Calgary chocolatier sets out on new business venture

thumb PortraitHorizontalCallebaut

Bernard Callebaut lost the legal right to use his name when he lost his first business, Chocolaterie Bernard Callebaut. His recognizable name was an asset to the company, but the loss wouldn’t keep him from the chocolate business. He started a new company called Papa Chocolat soon after he lost ownership of his original business, launching in December of 2010.

“Chocolate has something that attracts you,” says Callebaut. “It’s a happy business; it’s a very creative business, so you can do lots of things with it that makes people happy. And if you’re in a business that can make people happy then you’re far ahead of the game. And it grows on you—it simply grows on you.” 

Callebaut’s love of chocolate is something he says is only matched by his love of people. He loves to see the joy in the faces of his customers when they try his products. He believes that when people eat his chocolate it makes them forget about their worries and he treasures the way his business can improve a person’s day.ChocolateTemperingThis tempering machine is designed to make the chocolate at the right temperature, while constantly mixing it at the same time. Photo by Paul McAleer

“[The chocolate] puts people on a different planet — the chocolate planet probably!”

Callebaut grew up next to his family’s chocolate factory in Belgium. He woke up to the succulent smell of chocolate every morning, but it was not enough to make him fully commit to the business. He studied engineering before ultimately becoming a chocolatier.

“It is very similar to a chef in the kitchen, there’s no doubt about it,” Callebaut says. “A chef in a kitchen, you know, people say, ‘Oh, you lost your business, you lost your recipes.’ It really doesn’t matter.”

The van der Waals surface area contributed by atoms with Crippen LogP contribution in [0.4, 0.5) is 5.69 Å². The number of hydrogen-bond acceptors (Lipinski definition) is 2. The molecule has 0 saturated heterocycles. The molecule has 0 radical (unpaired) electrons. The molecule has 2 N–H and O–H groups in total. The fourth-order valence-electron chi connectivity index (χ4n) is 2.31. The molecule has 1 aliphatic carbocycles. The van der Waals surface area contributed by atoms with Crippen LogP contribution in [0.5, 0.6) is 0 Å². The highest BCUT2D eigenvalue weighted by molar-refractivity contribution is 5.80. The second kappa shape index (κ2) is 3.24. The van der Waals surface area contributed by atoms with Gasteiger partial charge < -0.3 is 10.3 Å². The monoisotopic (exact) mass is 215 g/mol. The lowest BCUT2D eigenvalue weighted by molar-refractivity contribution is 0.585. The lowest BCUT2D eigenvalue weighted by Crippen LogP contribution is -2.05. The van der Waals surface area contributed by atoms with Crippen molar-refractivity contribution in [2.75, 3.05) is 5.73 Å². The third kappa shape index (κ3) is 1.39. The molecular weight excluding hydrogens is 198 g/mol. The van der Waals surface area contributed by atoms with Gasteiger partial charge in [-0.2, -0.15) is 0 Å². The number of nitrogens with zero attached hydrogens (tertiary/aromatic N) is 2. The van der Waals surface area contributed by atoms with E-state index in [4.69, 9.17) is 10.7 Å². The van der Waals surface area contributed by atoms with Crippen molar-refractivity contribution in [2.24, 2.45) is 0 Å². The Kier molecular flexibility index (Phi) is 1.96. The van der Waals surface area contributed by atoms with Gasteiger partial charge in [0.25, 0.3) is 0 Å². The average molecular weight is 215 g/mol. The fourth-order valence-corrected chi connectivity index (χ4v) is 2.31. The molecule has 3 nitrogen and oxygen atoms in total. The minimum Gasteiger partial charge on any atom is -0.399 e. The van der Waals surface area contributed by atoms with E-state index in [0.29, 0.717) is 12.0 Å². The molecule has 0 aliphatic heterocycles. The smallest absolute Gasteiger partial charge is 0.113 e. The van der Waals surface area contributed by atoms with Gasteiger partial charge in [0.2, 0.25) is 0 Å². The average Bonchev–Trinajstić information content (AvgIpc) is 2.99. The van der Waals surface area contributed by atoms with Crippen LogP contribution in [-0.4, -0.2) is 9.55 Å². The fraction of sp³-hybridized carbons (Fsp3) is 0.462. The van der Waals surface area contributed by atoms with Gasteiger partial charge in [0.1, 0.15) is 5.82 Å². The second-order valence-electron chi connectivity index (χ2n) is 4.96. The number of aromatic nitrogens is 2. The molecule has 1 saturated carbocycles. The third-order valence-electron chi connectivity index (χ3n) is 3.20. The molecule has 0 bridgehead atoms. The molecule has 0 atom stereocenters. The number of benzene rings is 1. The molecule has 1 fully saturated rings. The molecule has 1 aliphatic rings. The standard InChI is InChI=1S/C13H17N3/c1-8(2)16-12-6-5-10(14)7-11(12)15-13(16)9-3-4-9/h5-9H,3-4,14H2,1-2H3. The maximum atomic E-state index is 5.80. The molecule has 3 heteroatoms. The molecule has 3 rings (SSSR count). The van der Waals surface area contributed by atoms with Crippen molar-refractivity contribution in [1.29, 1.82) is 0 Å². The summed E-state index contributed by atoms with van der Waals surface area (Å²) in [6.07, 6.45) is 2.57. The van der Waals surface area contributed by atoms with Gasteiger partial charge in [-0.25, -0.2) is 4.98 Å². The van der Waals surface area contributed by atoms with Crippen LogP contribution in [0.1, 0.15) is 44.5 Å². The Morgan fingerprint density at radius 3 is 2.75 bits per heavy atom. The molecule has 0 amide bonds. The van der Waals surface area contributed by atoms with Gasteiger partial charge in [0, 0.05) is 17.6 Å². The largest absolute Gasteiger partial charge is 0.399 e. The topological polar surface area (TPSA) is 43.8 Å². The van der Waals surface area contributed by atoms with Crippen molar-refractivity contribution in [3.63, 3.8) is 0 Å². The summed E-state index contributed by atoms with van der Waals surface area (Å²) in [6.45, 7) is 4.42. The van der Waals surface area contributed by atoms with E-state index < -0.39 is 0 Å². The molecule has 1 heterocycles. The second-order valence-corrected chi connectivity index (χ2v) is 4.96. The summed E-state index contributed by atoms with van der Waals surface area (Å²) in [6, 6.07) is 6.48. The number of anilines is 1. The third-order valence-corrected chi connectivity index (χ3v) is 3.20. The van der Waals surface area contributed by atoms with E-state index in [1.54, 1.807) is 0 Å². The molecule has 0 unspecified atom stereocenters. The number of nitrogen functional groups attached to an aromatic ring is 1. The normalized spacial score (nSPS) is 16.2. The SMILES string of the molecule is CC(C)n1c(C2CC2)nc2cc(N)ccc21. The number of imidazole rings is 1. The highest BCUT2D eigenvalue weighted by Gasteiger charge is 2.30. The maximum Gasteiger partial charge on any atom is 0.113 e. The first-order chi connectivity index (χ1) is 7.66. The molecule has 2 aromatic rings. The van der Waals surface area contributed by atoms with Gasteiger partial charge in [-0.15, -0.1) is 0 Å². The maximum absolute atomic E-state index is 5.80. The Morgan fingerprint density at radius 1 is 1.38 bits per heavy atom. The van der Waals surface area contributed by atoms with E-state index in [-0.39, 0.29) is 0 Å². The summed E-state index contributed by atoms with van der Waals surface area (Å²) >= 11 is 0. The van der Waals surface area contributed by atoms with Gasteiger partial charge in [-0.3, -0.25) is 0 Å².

“A chef in a kitchen, if you take his menu and you put a lighter on it and the menu is gone, it doesn’t matter. [If] he is a true passionate chef, he is going to say, ‘Fantastic, now I can create a new menu!’”

hardatworkEmployees, Halyna Mandryk (left) and Mark McGuire (right) are hard at work. Mandryk fills moulds with crushed nuts, while McGuire pours warm chocolate into the moulds. Photo by Paul McAleer

Callebaut is in the process of rebranding Papa Chocolat to a more generational name. Master Chocolat: Bernard and Sons will have the same chocolate as before, but with a different face. The rebranding will serve as a fresh start that Callebaut hopes will take the business from a local success to a national one. In preparation for the name switch, Callebaut and his team are focused on making sure the base of their business is at its strongest.

“When you have a strong foundation, you can build as many stories as you want and the thing won’t tip over,” Callebaut says. “And that’s what we need: we need a strong foundation in product quality and the team around you. Once you have that in place then you can grow.”

Even though Callebaut has been in the chocolate business for a very long time, he still talks about the craft with a bright-burning passion in his eyes. 

Master Chocolat is in safe hands.

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The editor responsible for this article is Jesse Buchholz,

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